Aside

I looked at 3 MOOCs: ds106, ChangeMOOC and Coursera and found a range of differences but also quite a lot of overlap.

  • ds106 was flashy, tabloid, aimed at a young audience (nothing wrong with that!) and was designed to make maximum use of visual technology. I liked the way it tells the learner at the start which accounts and apps will be needed. That removes some of the unexpected from the course. Its pedagogy was in the spirit of connectivism, with its emphasis on the community of students working together.
  • by contrast, Change MOOC had more of the tone of the OU. It nailed its colours firmly to the connectivist mast. In George Siemens’ words  “our cMOOC model emphasises creation, creativity, autonomy and social networking learning. “ ChangeMOOC tended to explain its philosophy and pedagogy and also included  information about paid courses.
  • Coursera: seems at first sight not to espouse the connectivist pedagogy (it relies heavily on listening to lectures) but in fact some of its courses offer a choice between a more behaviourist, teacher-led  approach (there is a named ‘instructor’) and a more connectivist approach. Some courses have 2 tracks: CORE track and Practicum; the latter includes the CORE track plus 3 action learning assignments and peer assessment of student work.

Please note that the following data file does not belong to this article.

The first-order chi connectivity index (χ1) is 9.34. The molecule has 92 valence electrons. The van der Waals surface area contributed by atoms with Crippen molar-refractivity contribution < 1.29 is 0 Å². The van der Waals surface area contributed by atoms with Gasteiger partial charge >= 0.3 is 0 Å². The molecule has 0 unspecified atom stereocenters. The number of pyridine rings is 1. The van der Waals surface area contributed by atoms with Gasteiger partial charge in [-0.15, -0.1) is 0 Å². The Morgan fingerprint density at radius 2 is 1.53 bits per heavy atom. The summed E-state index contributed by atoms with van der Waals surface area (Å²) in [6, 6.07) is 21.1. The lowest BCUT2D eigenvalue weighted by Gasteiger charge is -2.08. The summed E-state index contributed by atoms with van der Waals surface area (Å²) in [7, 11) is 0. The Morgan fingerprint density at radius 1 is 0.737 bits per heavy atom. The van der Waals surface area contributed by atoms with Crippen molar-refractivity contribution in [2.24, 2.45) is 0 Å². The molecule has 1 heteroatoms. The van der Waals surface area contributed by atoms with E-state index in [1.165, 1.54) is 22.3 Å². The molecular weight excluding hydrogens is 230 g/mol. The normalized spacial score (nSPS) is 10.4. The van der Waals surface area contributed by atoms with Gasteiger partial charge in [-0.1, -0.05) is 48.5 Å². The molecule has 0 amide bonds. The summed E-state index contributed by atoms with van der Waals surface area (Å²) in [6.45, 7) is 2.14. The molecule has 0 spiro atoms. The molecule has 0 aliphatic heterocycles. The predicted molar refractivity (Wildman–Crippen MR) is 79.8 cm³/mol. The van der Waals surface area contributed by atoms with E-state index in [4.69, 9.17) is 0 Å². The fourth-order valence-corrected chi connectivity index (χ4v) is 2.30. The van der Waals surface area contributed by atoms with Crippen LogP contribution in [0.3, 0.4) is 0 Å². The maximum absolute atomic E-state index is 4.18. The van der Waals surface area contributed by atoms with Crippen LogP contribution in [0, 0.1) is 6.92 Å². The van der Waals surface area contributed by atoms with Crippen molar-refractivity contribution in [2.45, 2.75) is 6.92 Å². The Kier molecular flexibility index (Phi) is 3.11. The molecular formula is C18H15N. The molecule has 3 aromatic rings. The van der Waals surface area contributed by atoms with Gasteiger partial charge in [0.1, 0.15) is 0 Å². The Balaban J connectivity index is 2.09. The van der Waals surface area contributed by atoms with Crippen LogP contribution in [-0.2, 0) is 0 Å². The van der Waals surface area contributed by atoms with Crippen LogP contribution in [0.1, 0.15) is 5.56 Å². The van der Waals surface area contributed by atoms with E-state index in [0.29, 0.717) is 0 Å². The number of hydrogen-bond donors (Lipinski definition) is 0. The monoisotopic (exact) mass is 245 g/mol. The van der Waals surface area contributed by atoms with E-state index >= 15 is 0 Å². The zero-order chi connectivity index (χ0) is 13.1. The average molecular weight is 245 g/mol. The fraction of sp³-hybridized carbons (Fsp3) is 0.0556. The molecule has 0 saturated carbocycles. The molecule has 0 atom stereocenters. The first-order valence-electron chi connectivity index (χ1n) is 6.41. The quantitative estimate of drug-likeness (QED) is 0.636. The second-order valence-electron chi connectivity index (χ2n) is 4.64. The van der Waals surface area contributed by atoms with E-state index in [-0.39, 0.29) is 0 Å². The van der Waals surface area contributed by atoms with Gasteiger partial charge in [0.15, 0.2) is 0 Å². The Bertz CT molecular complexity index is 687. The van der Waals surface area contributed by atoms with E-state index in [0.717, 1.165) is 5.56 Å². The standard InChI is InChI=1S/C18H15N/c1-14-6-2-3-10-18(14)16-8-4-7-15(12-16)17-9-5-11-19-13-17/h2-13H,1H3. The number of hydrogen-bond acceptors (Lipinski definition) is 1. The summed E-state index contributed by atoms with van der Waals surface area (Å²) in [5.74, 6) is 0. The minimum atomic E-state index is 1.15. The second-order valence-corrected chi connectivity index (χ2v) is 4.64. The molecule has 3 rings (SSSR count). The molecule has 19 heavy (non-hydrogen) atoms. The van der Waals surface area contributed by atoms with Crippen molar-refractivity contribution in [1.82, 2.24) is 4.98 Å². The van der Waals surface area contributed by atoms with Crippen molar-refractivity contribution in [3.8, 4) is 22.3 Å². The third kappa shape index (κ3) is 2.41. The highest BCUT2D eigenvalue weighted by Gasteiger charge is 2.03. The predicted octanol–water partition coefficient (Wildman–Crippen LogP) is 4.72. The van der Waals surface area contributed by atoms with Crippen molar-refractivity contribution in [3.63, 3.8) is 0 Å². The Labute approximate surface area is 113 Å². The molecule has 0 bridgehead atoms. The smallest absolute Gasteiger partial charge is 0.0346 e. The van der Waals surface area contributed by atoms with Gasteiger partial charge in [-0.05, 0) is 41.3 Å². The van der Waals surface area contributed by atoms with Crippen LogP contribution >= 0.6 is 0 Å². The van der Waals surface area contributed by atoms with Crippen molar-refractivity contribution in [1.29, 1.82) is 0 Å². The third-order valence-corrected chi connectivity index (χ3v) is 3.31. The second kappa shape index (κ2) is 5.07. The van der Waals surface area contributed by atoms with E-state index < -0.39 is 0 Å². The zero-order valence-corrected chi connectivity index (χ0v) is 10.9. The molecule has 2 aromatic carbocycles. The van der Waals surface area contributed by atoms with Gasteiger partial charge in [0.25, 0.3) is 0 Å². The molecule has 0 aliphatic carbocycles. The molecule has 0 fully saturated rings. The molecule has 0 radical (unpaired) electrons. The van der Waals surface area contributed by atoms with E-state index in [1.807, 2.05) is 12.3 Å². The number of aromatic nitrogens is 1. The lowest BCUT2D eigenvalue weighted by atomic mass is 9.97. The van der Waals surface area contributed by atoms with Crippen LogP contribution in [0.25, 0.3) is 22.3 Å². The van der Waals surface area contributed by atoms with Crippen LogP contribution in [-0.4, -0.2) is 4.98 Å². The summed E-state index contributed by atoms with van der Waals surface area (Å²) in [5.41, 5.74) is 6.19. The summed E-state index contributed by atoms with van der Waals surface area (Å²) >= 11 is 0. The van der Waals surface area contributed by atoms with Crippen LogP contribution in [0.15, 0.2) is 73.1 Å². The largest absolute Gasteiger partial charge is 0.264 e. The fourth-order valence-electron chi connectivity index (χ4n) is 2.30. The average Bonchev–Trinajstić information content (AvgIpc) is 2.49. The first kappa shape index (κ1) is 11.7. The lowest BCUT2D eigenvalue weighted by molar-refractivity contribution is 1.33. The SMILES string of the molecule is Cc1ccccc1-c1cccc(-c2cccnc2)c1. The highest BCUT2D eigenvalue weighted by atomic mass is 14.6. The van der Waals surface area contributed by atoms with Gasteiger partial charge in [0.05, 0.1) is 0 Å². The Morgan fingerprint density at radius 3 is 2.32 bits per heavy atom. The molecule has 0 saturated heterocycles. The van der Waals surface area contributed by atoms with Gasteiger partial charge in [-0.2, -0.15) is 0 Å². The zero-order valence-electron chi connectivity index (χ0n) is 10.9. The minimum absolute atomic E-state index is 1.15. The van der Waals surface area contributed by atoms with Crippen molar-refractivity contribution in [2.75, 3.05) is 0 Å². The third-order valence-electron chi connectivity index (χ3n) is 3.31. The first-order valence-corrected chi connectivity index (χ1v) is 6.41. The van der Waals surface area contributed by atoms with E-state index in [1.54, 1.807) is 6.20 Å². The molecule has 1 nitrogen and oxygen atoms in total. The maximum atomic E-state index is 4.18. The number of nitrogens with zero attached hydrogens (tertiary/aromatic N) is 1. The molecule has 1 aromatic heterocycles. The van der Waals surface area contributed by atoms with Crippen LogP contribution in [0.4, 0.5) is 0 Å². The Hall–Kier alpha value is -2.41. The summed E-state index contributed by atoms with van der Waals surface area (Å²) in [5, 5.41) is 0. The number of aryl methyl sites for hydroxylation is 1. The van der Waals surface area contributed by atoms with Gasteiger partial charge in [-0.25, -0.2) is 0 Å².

I do wonder, along with John Daniel, where the money will come from. Students can pay for certification, formal assessment and direct tutoring with marking of assignments and organisations may be able to charge for providing information to potential employers of the students. 

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